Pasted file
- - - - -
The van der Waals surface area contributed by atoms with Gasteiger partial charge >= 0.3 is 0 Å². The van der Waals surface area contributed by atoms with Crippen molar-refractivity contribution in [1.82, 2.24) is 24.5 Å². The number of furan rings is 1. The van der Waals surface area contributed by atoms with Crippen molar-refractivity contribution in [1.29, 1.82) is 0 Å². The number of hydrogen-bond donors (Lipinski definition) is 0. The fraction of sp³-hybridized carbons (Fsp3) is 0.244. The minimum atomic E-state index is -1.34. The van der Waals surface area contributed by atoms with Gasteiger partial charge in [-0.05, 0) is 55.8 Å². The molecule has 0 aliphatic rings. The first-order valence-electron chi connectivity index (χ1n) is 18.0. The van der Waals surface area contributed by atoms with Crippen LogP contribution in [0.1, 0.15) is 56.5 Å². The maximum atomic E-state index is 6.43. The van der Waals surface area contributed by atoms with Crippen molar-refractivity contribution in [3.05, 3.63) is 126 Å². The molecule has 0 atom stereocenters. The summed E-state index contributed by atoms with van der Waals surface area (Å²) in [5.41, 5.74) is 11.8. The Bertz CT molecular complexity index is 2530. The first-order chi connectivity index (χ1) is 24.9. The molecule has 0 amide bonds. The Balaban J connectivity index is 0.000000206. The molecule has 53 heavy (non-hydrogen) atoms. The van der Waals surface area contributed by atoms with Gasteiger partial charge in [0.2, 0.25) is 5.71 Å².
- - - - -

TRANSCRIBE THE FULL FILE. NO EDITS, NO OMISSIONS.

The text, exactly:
The van der Waals surface area contributed by atoms with Gasteiger partial charge >= 0.3 is 0 Å². The van der Waals surface area contributed by atoms with Crippen molar-refractivity contribution in [1.82, 2.24) is 24.5 Å². The number of furan rings is 1. The van der Waals surface area contributed by atoms with Crippen molar-refractivity contribution in [1.29, 1.82) is 0 Å². The number of hydrogen-bond donors (Lipinski definition) is 0. The fraction of sp³-hybridized carbons (Fsp3) is 0.244. The minimum atomic E-state index is -1.34. The van der Waals surface area contributed by atoms with Gasteiger partial charge in [-0.05, 0) is 55.8 Å². The molecule has 0 aliphatic rings. The first-order valence-electron chi connectivity index (χ1n) is 18.0. The van der Waals surface area contributed by atoms with Crippen LogP contribution in [0.1, 0.15) is 56.5 Å². The maximum atomic E-state index is 6.43. The van der Waals surface area contributed by atoms with Crippen molar-refractivity contribution in [3.05, 3.63) is 126 Å². The molecule has 0 atom stereocenters. The summed E-state index contributed by atoms with van der Waals surface area (Å²) in [5.41, 5.74) is 11.8. The Bertz CT molecular complexity index is 2530. The first-order chi connectivity index (χ1) is 24.9. The molecule has 0 amide bonds. The Balaban J connectivity index is 0.000000206. The molecule has 53 heavy (non-hydrogen) atoms. The van der Waals surface area contributed by atoms with Gasteiger partial charge in [0.2, 0.25) is 5.71 Å².